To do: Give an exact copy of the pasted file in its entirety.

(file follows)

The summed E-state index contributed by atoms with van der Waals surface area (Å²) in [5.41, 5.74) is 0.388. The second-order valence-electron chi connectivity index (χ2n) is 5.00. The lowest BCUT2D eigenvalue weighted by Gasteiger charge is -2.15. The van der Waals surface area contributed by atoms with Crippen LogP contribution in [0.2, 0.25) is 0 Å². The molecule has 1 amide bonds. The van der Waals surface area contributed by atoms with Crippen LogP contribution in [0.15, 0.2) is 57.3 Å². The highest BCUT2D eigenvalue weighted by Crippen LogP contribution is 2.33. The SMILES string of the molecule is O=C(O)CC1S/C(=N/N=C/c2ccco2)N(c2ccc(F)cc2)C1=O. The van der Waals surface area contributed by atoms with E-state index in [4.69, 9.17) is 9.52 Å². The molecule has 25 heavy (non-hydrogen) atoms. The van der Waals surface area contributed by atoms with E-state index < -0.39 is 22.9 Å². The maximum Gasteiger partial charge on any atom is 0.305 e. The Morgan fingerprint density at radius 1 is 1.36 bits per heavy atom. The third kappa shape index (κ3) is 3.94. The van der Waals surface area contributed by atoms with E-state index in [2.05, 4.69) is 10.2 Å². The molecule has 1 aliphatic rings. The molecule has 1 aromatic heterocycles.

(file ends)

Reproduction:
The summed E-state index contributed by atoms with van der Waals surface area (Å²) in [5.41, 5.74) is 0.388. The second-order valence-electron chi connectivity index (χ2n) is 5.00. The lowest BCUT2D eigenvalue weighted by Gasteiger charge is -2.15. The van der Waals surface area contributed by atoms with Crippen LogP contribution in [0.2, 0.25) is 0 Å². The molecule has 1 amide bonds. The van der Waals surface area contributed by atoms with Crippen LogP contribution in [0.15, 0.2) is 57.3 Å². The highest BCUT2D eigenvalue weighted by Crippen LogP contribution is 2.33. The SMILES string of the molecule is O=C(O)CC1S/C(=N/N=C/c2ccco2)N(c2ccc(F)cc2)C1=O. The van der Waals surface area contributed by atoms with E-state index in [4.69, 9.17) is 9.52 Å². The molecule has 25 heavy (non-hydrogen) atoms. The van der Waals surface area contributed by atoms with E-state index < -0.39 is 22.9 Å². The maximum Gasteiger partial charge on any atom is 0.305 e. The Morgan fingerprint density at radius 1 is 1.36 bits per heavy atom. The third kappa shape index (κ3) is 3.94. The van der Waals surface area contributed by atoms with E-state index in [2.05, 4.69) is 10.2 Å². The molecule has 1 aliphatic rings. The molecule has 1 aromatic heterocycles.